SBC Life Articles

On God’s Assignment

Much has been written lately about ministering to victims, families, and communities in the wake of school violence. But what about ministry to the perpetrators of such attacks?

That is the ministry challenge – and opportunity – facing Greg Kirksey, president of the Arkansas Baptist State Convention.

Kirksey, a former Arkansas Baptist pastor, began serving in August as director of Covenant Connections at the Alexander Youth Services Center, a juvenile detention center associated with the state's Department of Youth Services. He describes Covenant Connections as a national pilot project "between the juvenile detention facility and Boys and Girls Club of America to bring the community and the corrections effort into partnership."

Although "I didn't know what I would find" in the new ministry position, Kirksey added, "I knew I was there on God's assignment."

Ten days after he started working at the Alexander facility, the two boys convicted of killing four fellow students and a teacher last year in Jonesboro were transferred to Alexander. The deadly March ambush at Westside Middle School – one of several school shooting rampages during the past year – prompted widespread media coverage throughout the nation.

Describing Mitchell Johnson, 13, and Andrew Golden, 11, as "two of the most notorious killers in the history of this state," Kirksey said their actions "have left scars on Jonesboro that will last for a lifetime."

Sharing some of his ministry experiences during his state convention presidential address in November, Kirksey said former DYS director Paul Doramus asked if he would consider serving as "those two Jonesboro boys' pastor."

"I choked with emotion because somehow I knew in the back of my mind that was why I was there," said Kirksey, who also is a volunteer chaplain in the facility's serious offenders unit.

Emphasizing that "I don't want to minimize the pain or hurt in any way that they have inflicted upon that community," he added, "I don't look at Mitchell or Andrew as monsters. Jesus was not willing that any should perish."

Comparing ministry among juvenile offenders to Christ's ministry example of healing a leper, Kirksey explained, "The world saw a leper; Jesus saw a man who needed to be touched."

Although "I am absolutely stunned at the hatred in our world," he declared, "I am even more stunned and ashamed of the meanness in our churches. …We banish people, we isolate them, we shun them because they don't fit into our world. They are not our kind. …We must guard against becoming hard and cruel. If anything, we need more of the grace of compassion."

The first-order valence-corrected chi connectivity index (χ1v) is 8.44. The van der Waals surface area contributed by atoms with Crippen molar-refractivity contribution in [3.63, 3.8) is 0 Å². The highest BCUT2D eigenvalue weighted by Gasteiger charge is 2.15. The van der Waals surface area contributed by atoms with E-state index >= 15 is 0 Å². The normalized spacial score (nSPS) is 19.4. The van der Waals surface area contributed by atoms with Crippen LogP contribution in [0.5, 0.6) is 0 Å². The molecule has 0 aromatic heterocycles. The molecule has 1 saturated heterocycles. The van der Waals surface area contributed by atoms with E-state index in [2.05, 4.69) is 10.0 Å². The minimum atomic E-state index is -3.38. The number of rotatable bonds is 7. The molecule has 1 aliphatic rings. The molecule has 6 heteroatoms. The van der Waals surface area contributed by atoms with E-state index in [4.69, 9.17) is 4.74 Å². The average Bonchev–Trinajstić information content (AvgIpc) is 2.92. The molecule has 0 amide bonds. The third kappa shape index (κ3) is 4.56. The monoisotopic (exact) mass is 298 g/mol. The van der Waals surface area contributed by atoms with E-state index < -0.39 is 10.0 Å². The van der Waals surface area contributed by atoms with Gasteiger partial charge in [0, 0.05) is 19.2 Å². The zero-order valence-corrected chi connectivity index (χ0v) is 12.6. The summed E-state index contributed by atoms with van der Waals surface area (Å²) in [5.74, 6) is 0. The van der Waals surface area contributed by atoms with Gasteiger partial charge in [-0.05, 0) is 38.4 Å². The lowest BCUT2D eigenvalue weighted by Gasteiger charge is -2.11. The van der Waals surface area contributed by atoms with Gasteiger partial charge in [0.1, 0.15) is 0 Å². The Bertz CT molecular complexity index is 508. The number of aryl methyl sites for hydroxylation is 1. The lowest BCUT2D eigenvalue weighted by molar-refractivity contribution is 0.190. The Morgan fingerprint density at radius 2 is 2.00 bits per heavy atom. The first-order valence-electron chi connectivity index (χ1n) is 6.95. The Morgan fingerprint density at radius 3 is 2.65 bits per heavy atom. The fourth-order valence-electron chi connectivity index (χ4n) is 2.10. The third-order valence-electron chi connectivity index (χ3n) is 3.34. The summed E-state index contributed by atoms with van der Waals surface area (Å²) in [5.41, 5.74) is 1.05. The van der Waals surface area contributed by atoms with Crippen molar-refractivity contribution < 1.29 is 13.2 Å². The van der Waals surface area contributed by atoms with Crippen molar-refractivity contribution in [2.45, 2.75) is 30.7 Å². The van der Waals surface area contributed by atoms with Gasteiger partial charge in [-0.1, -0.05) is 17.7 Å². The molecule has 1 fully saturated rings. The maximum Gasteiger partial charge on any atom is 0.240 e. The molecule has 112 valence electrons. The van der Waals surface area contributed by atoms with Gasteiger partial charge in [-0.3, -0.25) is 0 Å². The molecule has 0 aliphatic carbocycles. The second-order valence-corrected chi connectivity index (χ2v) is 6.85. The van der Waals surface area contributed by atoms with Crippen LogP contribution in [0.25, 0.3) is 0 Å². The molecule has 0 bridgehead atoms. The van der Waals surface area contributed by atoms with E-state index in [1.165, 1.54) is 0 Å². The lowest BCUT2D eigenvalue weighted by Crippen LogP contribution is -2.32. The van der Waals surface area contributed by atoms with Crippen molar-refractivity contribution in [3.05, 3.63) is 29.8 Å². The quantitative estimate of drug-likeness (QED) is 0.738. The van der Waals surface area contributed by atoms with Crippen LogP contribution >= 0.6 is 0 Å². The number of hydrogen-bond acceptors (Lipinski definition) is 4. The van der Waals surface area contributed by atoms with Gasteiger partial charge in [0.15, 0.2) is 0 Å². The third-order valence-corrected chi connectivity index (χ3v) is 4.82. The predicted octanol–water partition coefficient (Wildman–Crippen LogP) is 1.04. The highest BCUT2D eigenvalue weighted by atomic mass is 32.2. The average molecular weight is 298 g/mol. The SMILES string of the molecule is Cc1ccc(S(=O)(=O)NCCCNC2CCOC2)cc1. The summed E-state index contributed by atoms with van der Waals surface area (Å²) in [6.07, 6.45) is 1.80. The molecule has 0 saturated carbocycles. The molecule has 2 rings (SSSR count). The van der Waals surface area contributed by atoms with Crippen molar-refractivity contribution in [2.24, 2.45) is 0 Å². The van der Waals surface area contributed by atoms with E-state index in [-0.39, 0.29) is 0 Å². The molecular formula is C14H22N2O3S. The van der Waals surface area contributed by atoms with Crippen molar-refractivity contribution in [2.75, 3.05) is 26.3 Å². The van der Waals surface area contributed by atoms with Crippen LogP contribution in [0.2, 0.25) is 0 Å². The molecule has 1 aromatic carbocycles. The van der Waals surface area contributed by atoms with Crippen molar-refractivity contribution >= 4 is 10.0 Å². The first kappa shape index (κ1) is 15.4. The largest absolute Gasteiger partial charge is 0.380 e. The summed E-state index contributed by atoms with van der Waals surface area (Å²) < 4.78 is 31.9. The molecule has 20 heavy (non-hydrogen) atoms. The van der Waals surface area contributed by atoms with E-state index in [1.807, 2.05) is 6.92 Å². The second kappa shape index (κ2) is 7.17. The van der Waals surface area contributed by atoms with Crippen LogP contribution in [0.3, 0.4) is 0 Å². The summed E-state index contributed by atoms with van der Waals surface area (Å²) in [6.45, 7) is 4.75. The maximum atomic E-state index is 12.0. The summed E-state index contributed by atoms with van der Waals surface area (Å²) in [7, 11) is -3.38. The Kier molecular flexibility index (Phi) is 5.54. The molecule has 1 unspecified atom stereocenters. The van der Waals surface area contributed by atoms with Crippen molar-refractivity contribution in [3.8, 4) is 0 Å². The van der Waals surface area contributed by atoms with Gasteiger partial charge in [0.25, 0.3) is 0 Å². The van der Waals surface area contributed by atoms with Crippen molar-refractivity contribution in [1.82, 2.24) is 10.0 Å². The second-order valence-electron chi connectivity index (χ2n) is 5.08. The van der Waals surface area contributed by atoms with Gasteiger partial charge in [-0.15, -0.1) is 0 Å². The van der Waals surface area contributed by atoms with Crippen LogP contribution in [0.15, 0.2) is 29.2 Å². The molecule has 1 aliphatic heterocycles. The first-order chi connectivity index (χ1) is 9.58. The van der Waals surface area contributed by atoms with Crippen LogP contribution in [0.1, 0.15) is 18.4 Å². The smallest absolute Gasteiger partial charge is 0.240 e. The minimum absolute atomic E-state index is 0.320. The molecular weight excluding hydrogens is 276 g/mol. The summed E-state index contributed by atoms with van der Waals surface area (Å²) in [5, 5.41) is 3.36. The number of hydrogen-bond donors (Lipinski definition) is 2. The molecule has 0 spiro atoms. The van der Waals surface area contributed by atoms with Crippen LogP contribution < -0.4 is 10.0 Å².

In his first meeting with Mitchell Johnson, Kirksey was introduced as a Baptist pastor who had recently joined the staff. He said Mitchell's immediate response was: "You are the answer to my prayer."

"I said, 'Mitchell, what do you mean by that?' He said, 'When I came, I asked if there was a preacher or a chaplain that I could talk to and they said we didn't have one. So I started praying that God would send somebody that I could talk to about Him and you are the answer to my prayer.'"

Reflecting on that experience, Kirksey asked, "Who is going to reach out to a love-starved guy like Mitchell if not the Christian community? Where does he turn? Where does he go if he repents? Is there any hope or is he damned forever? Has he committed the unpardonable sin? Do we throw him in the Dumpster for life, for eternity?"

In a recent president's column in the Arkansas Baptist Newsmagazine, Kirksey said some people expressed concern that he was "leaving the ministry" when he moved from the pastorate to his current position at Alexander.

"It is troubling because it reflects a narrow perspective of ministry held by a growing number of Christians," Kirksey wrote. "If we continue to confine our Christianity to Christian radio, Christian television, Christian businesses, and Christian gatherings, we will eventually choke the gospel to death."

Since beginning his work with juvenile offenders, "I have never felt more deeply immersed in ministry, nor more needed than I am on that campus," he declared. "Daily I am with boys and girls in trouble who regularly ask me for a Bible or some other help with spiritual guidance. Many of them have hit bottom, with nowhere else to turn and no family who cares. They are the 'throw-aways' in our disposable society."

Describing himself as "part of God's salvage team sifting through the broken pieces of young lives," the state convention president said he is pleased that God "has strategically located me in a place far removed from the squeaky clean atmosphere many associate with ministry, to work with juveniles for whom the gospel really is good news."

Insisting that today's church "is missing a grand opportunity to proclaim the gospel to our nation," Kirksey told the state convention crowd, "Grace is something that is easy to talk about and sing about in church. It is easy to study and teach, but when we personalize it and we put a face on it, then it becomes another matter. We say, 'Not in this instance,' and we begin to make it a conditional thing.

"When you make grace conditional," he warned, "that is not New Testament."

    About the Author

  • Trennis Henderson

    Trennis Henderson is the national correspondent for WMU (Woman’s Missionary Union). A Baptist journalist for more than 35 years, Henderson is a former editor of the Western Recorder of the Kentucky Baptist Convention and the Arkansas Baptist News state convention newsjournal.

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